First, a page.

shrines, where the rekhyt rebus was locat-
Above:                                      the lapwing’s crest projecting from the       ed, only the great hypostyle hall at
       the “People’s Gate” at Luxor         back of his head. The hands of the fig-       Karnak has a direct inscription stating
    Temple, which has a depiction of        ure are raised in adoration, as is the case   that it was accessible to the rekhyt people.
 a number of kneeling rekhyt people.        in the previous examples, and the five-          If the function of the rekhyt rebus was
     Note the small lapwing between
                      the two figures.      pointed star hieroglyph is placed in          not to signify the areas of the temple
Author’s photo.                             front. What is intriguing about these         accessible to the rekhyt people, what was
                                            images is that the depictions seem to         its function?
                                            depict the pharaoh Rameses III as a              There are two possible answers.
                                            rekhyt person. He wears royal attributes         Firstly, it is possible that the rebus was
                                            including the nemes headcloth, divine         no more than a “filler” used by the
                                            beard, shendyt kilt and the bull’s tail.      sculptors. However, it is hard to believe
                                              So what function did the rekhyt rebus       that the Egyptians would have gone to
                                            have?                                         all the trouble of using this rebus this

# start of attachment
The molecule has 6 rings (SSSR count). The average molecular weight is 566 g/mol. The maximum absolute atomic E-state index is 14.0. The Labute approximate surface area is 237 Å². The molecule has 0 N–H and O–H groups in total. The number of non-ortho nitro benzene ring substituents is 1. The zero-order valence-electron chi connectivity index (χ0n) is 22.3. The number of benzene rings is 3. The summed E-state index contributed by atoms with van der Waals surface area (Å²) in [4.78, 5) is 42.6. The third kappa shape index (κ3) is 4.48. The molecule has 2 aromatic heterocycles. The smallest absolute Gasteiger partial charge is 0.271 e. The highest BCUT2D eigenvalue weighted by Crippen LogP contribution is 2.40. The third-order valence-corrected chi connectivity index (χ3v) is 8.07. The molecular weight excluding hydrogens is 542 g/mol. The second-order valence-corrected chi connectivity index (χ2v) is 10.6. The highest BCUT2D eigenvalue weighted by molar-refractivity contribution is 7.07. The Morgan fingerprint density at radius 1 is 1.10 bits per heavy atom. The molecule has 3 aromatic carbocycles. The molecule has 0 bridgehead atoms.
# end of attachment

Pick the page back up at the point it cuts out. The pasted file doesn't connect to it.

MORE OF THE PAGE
It has been suggested by a number of        way if it had no significance whatsoever.
                                            Egyptologists, including Bell, Wilkinson         The other possible function of the
                                            and Brand, that the function of this          rebus, and the one that I believe is
                                            rebus was to indicate the areas of the        much more likely, is that it signified that
                                            temples that were accessible to the           the rekhyt people were present in the
                                            “common people”. Peter Brand, whilst          temple metaphysically and not physi-
                                            discussing the examples from the              cally.
                                            hypostyle hall of Karnak, says that the          The Egyptian temple, representing
Below:                                      rebus was “a visual sign to the public        the cosmos, needed to include all classes
        a statue base of Nectanebo II.      that they had access to this part of the      of society in order to maintain maat, cos-
      A statue of the king would have       temple” and that “the illiterate could        mic order.
   fitted into the slot in the top of the
            base. Note the rekhyt bird      easily be taught to recognise this design        Baines says that the rekhyt, along with
                 on the left of the base.   as a visual sign meaning ‘you may stand       two other classes of society known as the
Author’s photo.                             here’ ”. However, a study of the various      pat and henmemet “form a quasi-mytho-